Woohoo! Right now, it is winter break, which means school’s out!!! It feels great to bedone with exams and homework and have time to finally just relax! During the first few daysof break, I visited my good friend Carly in her hometown of Anchorage, Alaska. Some of youwho intimately follow these Caltech student blogs may know her from her blog about aresearch internship in South Korea this past summer. Both Carly and I have known each othersince freshman year as we both play the clarinet in the Caltech Occidental Concert band,have been on the Caltech swimming team and are on the Caltech waterpolo team together.Beyond our shared passion drinking of exquisite tea, we were also study and homeworkpartners for ACM95, which is an applied mathematics class many engineering majors take atCaltech; I would venture to say that we bonded over the triumphs and tears of many latenights working on problem sets.
So, as soon as finals week ended, we jetted out from LAX toSeattle and then onto a flight for Anchorage. I was not sure what to expect and was alittle wary weather-wise on what the Alaska winter was going to be like. The sunny weatherof southern California is always around a balmy 75 degrees without any real differentiableseasons (a lot of people wear jeans, a shirt and flip flops all year round!).As soon as we hopped off the plane in Anchorage and ventured outside of the airport, I wassuper excited to see a layer of white snow covering everything. I felt transplanted fromthe land of palm trees and sunshine to winter and snow! And then cold winds hit me and Iwas shivering and shaking (Brrrr!); I was definitely a weather wimp spoiled by the warmCalifornian climate. According to Carly, this wasn’t even considered cold for an Alaskan winter and it was actually pretty warm for the winter! Even though I thought there was a lot ofsnow everywhere, Carly told me that the few inches on the ground was actually not a lotsince the windstorms of the previous week had actually caused a lot of the snow to melt andthat we should cross our fingers for colder weather and more snowfall.
However, a more important concept is definitely ‘bailing’ when you are about to hit sometrees or crash into people in order to avoid immediate injury. The aftermath is usually a ‘yard sale’ where all your things are strewn about on the hilland a face full of snow!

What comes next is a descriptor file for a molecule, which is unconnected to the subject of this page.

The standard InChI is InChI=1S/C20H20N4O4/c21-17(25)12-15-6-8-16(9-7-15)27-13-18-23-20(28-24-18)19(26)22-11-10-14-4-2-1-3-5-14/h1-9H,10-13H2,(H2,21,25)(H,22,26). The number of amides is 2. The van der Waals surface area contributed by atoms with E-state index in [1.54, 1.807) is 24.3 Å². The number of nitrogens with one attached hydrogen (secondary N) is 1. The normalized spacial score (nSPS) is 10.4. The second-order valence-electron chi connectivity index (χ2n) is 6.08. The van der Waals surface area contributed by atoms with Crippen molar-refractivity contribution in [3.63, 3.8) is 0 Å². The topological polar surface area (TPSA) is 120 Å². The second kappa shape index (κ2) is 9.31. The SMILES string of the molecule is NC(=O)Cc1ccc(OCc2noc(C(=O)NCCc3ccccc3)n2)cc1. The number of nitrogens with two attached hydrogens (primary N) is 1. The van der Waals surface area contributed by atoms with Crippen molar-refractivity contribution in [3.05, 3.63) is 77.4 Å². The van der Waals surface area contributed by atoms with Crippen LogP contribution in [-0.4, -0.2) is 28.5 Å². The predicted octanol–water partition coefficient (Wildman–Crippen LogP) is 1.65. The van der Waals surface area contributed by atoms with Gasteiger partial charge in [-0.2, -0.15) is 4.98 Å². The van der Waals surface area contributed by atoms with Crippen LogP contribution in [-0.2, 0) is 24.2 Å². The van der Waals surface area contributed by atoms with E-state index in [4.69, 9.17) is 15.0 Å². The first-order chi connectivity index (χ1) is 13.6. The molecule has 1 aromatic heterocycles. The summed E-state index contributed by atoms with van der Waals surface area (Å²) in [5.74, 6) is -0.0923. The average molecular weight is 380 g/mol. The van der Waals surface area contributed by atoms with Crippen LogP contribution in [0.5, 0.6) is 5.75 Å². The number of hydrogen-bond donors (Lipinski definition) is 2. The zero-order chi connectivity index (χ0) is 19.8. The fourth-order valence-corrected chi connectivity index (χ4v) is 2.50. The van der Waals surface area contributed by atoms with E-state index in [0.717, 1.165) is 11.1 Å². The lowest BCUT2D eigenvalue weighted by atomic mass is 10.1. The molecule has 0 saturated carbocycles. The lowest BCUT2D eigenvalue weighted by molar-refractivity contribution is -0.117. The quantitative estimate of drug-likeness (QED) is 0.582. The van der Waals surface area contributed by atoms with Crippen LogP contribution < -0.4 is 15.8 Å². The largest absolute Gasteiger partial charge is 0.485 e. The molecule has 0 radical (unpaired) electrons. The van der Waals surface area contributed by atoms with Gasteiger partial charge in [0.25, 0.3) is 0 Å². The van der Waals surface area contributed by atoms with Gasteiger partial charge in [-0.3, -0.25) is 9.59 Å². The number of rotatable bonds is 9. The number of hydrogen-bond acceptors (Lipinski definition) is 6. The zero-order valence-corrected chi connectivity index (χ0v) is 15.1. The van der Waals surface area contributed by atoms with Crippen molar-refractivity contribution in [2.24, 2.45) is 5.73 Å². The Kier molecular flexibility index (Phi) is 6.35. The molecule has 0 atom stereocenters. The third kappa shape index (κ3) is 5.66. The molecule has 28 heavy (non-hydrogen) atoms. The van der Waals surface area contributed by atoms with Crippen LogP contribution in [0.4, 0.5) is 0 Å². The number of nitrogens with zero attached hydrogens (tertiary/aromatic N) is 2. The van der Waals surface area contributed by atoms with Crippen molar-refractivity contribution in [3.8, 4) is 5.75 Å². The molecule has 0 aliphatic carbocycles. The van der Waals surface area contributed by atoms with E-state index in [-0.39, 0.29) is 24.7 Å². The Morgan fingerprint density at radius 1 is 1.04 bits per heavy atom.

It was a lot of fun zooming downhill but the uphill walk was definitely more of a work outand a lot slower:
Afterwards, we hiked on a trail through a frozen and snowy marsh and it led us to theocean!
I actually didn’t know it was the ocean until it was pointed out to me. The frozenand bumpy ridges in the ice were fascinating because it looked like the waves of the oceanhad been frozen in time (think of Narnia from “The Lion, the Witch and the Wardrobe”)!
Ialso noticed that the number of hours of daylight in Alaska were very few; the sunrise wasaround 10:30 am and sunset was around 3:00 pm!
That evening, Carly and I hit up the Alaska zoo where they had cool light displaysthroughout the zoo. We saw many cold climate animals including a polar bear, seals, yaks,wolves, etc.
The next day, we drove up to Wascilla, AK and passed by where I was told Sarah Palin lives.We got to drive snowmobiles on the frozen Rocky Lake. Ironically, the weather was sounusually warm for Alaska that instead of snowing, it was actually raining while we weresnowmobiling! Driving the snowmachines to up to 60/70mph was exhilarating!
The next day, I was woken by excited voices, and to my amazement, there was a whole 45inches of snowfall overnight!!! The landscape had been transformed into a winter wonderlandwith untouched, pristine snow.